The 1st Ideal Village conference was hosted by Science for Society, a public-private-philanthropic-community partnership, at Stanford University on June 15 2016, with the theme of “Innovations for the Ideal Village”. Engagement of a wide range of multi-disciplinary experts and leading organizations led to a grant application to the MacArthur Foundation and the launch of an initial set of Ideal Village pilots in India.
The 2017 Conference will focus on “Collaborations for the Ideal Village”. Results and data from ongoing Ideal Village pilots will be shared, as well as project reports from select NGOs who are active in rural/social development. Collaboration is fundamental to holistic development and for scaling the Ideal Village concept. Challenges and potential solutions in implementation and scaling will receive special attention from this year’s group of expert speakers and panelists.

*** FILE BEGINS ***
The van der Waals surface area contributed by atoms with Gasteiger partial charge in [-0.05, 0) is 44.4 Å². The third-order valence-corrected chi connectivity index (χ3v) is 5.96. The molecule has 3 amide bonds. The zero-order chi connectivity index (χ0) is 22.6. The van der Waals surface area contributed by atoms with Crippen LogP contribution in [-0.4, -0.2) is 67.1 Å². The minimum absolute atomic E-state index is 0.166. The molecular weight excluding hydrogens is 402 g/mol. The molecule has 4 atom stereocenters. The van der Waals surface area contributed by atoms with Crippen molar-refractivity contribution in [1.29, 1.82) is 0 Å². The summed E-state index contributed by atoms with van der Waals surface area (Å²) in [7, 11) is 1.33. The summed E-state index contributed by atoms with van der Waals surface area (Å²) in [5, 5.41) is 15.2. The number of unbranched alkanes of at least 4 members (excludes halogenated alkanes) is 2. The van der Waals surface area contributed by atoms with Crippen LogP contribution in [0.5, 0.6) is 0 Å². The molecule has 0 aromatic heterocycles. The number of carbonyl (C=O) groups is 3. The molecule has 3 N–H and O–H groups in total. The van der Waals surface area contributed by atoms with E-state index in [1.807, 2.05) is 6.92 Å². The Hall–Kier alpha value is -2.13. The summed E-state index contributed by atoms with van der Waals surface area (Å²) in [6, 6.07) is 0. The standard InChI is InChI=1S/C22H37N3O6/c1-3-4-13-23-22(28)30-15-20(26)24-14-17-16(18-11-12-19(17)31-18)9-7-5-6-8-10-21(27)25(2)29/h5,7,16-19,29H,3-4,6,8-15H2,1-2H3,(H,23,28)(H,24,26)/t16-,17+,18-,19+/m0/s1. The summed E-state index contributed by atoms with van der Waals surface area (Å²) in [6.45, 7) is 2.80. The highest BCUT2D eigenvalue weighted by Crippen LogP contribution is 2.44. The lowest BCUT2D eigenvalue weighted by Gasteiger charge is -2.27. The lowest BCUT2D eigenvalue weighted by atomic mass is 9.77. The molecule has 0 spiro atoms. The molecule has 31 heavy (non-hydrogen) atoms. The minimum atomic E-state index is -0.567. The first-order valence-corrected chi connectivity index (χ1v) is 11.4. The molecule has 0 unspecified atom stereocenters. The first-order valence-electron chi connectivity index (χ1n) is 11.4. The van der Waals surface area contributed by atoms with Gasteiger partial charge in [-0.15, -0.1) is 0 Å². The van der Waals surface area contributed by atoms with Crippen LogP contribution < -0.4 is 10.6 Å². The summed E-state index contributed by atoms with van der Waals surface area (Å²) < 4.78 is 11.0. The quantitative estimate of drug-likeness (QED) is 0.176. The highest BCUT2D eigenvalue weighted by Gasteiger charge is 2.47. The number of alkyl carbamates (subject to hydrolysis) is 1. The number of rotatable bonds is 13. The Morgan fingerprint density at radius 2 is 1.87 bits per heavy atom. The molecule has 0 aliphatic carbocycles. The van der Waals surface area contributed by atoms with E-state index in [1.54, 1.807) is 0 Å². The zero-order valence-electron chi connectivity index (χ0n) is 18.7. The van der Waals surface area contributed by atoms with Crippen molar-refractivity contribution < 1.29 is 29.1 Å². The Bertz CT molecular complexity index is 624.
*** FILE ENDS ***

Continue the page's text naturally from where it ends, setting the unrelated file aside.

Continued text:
The Ideal Village concept
Despite accelerating advances in science and technology, inequities across and within societies globally remain at unacceptably high levels. Over 70% of the world’s poorest people live in rural areas where basic human needs are unmet. Large populations still live without access to electrical power (1.2 billion people), clean water (more than 700 million people), sanitation (2 billion people), basic healthcare, and education. The Ideal Village program is a holistic, integrated and collaborative technology platform designed to introduce alternate energy, education/vocational training, healthcare, sustainable agriculture, water/waste management systems, and rural entrepreneurship to create self-sustainable, economically viable and healthy village communities.
The 2017 Conference
The 2nd Annual Ideal Village Conference at Stanford will serve as a collaborative forum for innovators, NGOs and like-minded groups to identify, develop, and plan to implement and scale appropriate, cost effective and innovative solutions for the sustainable development of rural communities. We envision holding an annual Ideal Village conference at Stanford University, building on each year’s lessons and learning from our successes (or failures) in the field. Our ultimate goal is the elimination of rural poverty and the establishment of better health and well-being for all.